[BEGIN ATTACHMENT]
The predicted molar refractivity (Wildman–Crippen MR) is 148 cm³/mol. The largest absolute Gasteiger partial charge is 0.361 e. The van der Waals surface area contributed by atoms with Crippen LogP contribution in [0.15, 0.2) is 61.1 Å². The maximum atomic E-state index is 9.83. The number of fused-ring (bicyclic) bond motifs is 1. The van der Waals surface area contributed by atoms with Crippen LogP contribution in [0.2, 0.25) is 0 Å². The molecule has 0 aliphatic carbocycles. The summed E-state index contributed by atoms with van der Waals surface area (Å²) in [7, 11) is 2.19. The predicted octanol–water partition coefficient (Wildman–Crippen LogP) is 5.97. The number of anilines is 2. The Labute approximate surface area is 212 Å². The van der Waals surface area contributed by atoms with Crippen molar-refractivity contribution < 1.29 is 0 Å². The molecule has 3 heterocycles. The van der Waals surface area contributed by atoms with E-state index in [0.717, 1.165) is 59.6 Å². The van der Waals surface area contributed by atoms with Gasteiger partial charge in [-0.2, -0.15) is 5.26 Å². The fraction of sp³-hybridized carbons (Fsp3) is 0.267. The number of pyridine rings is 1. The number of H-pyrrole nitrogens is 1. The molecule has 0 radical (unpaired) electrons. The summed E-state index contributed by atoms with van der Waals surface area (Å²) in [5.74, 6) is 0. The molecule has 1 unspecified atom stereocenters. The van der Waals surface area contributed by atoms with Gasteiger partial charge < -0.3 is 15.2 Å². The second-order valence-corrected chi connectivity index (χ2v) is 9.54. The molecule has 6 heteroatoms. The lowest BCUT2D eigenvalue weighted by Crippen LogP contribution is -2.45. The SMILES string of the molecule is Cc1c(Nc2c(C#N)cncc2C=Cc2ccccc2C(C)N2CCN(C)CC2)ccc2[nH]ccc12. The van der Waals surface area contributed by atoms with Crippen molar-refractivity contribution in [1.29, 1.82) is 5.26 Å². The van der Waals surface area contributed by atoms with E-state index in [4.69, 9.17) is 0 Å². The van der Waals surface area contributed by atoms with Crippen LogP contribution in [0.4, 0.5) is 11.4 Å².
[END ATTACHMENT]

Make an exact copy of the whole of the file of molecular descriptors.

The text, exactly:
The predicted molar refractivity (Wildman–Crippen MR) is 148 cm³/mol. The largest absolute Gasteiger partial charge is 0.361 e. The van der Waals surface area contributed by atoms with Crippen LogP contribution in [0.15, 0.2) is 61.1 Å². The maximum atomic E-state index is 9.83. The number of fused-ring (bicyclic) bond motifs is 1. The van der Waals surface area contributed by atoms with Crippen LogP contribution in [0.2, 0.25) is 0 Å². The molecule has 0 aliphatic carbocycles. The summed E-state index contributed by atoms with van der Waals surface area (Å²) in [7, 11) is 2.19. The predicted octanol–water partition coefficient (Wildman–Crippen LogP) is 5.97. The number of anilines is 2. The Labute approximate surface area is 212 Å². The van der Waals surface area contributed by atoms with Crippen molar-refractivity contribution < 1.29 is 0 Å². The molecule has 3 heterocycles. The van der Waals surface area contributed by atoms with E-state index in [0.717, 1.165) is 59.6 Å². The van der Waals surface area contributed by atoms with Gasteiger partial charge in [-0.2, -0.15) is 5.26 Å². The fraction of sp³-hybridized carbons (Fsp3) is 0.267. The number of pyridine rings is 1. The number of H-pyrrole nitrogens is 1. The molecule has 0 radical (unpaired) electrons. The summed E-state index contributed by atoms with van der Waals surface area (Å²) in [5.74, 6) is 0. The molecule has 1 unspecified atom stereocenters. The van der Waals surface area contributed by atoms with Gasteiger partial charge < -0.3 is 15.2 Å². The second-order valence-corrected chi connectivity index (χ2v) is 9.54. The molecule has 6 heteroatoms. The lowest BCUT2D eigenvalue weighted by Crippen LogP contribution is -2.45. The SMILES string of the molecule is Cc1c(Nc2c(C#N)cncc2C=Cc2ccccc2C(C)N2CCN(C)CC2)ccc2[nH]ccc12. The van der Waals surface area contributed by atoms with Crippen molar-refractivity contribution in [1.29, 1.82) is 5.26 Å². The van der Waals surface area contributed by atoms with E-state index in [4.69, 9.17) is 0 Å². The van der Waals surface area contributed by atoms with Crippen LogP contribution in [0.4, 0.5) is 11.4 Å².